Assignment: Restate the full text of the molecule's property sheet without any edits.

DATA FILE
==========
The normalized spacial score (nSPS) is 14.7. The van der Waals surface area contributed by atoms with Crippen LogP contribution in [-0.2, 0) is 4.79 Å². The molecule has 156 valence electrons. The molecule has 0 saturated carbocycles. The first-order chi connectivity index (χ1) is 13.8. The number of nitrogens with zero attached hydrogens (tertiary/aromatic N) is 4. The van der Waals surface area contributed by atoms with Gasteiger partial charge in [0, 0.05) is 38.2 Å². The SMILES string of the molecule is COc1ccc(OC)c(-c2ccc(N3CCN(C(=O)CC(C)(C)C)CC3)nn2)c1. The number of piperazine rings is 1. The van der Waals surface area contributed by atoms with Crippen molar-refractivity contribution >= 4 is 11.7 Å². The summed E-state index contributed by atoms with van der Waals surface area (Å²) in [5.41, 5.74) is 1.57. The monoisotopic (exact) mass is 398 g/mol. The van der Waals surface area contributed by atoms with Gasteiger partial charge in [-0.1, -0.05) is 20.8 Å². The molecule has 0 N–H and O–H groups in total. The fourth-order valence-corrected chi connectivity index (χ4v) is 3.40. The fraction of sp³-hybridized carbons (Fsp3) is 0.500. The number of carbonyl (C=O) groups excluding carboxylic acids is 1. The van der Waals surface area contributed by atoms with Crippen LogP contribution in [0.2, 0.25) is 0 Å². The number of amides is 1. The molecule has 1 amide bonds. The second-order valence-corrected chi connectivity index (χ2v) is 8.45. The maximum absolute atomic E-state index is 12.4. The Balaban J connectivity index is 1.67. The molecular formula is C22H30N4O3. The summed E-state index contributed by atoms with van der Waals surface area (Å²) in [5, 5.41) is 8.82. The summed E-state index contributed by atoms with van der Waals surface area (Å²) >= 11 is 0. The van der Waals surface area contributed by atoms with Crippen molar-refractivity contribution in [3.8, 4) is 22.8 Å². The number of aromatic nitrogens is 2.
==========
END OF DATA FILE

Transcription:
The normalized spacial score (nSPS) is 14.7. The van der Waals surface area contributed by atoms with Crippen LogP contribution in [-0.2, 0) is 4.79 Å². The molecule has 156 valence electrons. The molecule has 0 saturated carbocycles. The first-order chi connectivity index (χ1) is 13.8. The number of nitrogens with zero attached hydrogens (tertiary/aromatic N) is 4. The van der Waals surface area contributed by atoms with Gasteiger partial charge in [0, 0.05) is 38.2 Å². The SMILES string of the molecule is COc1ccc(OC)c(-c2ccc(N3CCN(C(=O)CC(C)(C)C)CC3)nn2)c1. The number of piperazine rings is 1. The van der Waals surface area contributed by atoms with Crippen molar-refractivity contribution >= 4 is 11.7 Å². The summed E-state index contributed by atoms with van der Waals surface area (Å²) in [5.41, 5.74) is 1.57. The monoisotopic (exact) mass is 398 g/mol. The van der Waals surface area contributed by atoms with Gasteiger partial charge in [-0.1, -0.05) is 20.8 Å². The molecule has 0 N–H and O–H groups in total. The fourth-order valence-corrected chi connectivity index (χ4v) is 3.40. The fraction of sp³-hybridized carbons (Fsp3) is 0.500. The number of carbonyl (C=O) groups excluding carboxylic acids is 1. The van der Waals surface area contributed by atoms with Crippen LogP contribution in [0.2, 0.25) is 0 Å². The number of amides is 1. The molecule has 1 amide bonds. The second-order valence-corrected chi connectivity index (χ2v) is 8.45. The maximum absolute atomic E-state index is 12.4. The Balaban J connectivity index is 1.67. The molecular formula is C22H30N4O3. The summed E-state index contributed by atoms with van der Waals surface area (Å²) in [5, 5.41) is 8.82. The summed E-state index contributed by atoms with van der Waals surface area (Å²) >= 11 is 0. The van der Waals surface area contributed by atoms with Crippen molar-refractivity contribution in [3.8, 4) is 22.8 Å². The number of aromatic nitrogens is 2.